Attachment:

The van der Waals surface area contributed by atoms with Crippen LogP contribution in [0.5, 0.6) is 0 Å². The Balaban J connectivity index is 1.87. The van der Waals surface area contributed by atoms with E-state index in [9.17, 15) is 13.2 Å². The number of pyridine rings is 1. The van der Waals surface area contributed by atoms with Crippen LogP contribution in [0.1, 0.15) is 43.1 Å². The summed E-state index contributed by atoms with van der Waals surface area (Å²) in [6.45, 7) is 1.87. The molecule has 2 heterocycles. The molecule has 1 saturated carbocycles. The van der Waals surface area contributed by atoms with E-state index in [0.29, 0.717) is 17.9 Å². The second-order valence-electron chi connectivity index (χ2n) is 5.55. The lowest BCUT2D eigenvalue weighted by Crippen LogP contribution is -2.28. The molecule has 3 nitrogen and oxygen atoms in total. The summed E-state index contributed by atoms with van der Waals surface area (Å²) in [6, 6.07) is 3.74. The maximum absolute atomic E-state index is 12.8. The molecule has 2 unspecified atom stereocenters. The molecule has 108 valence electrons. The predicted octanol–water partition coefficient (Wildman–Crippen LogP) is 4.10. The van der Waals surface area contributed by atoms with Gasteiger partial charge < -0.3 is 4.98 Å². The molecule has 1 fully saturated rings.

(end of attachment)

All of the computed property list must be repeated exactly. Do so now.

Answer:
The van der Waals surface area contributed by atoms with Crippen LogP contribution in [0.5, 0.6) is 0 Å². The Balaban J connectivity index is 1.87. The van der Waals surface area contributed by atoms with E-state index in [9.17, 15) is 13.2 Å². The number of pyridine rings is 1. The van der Waals surface area contributed by atoms with Crippen LogP contribution in [0.1, 0.15) is 43.1 Å². The summed E-state index contributed by atoms with van der Waals surface area (Å²) in [6.45, 7) is 1.87. The molecule has 2 heterocycles. The molecule has 1 saturated carbocycles. The van der Waals surface area contributed by atoms with E-state index in [0.29, 0.717) is 17.9 Å². The second-order valence-electron chi connectivity index (χ2n) is 5.55. The lowest BCUT2D eigenvalue weighted by Crippen LogP contribution is -2.28. The molecule has 3 nitrogen and oxygen atoms in total. The summed E-state index contributed by atoms with van der Waals surface area (Å²) in [6, 6.07) is 3.74. The maximum absolute atomic E-state index is 12.8. The molecule has 2 unspecified atom stereocenters. The molecule has 108 valence electrons. The predicted octanol–water partition coefficient (Wildman–Crippen LogP) is 4.10. The van der Waals surface area contributed by atoms with Gasteiger partial charge < -0.3 is 4.98 Å². The molecule has 1 fully saturated rings.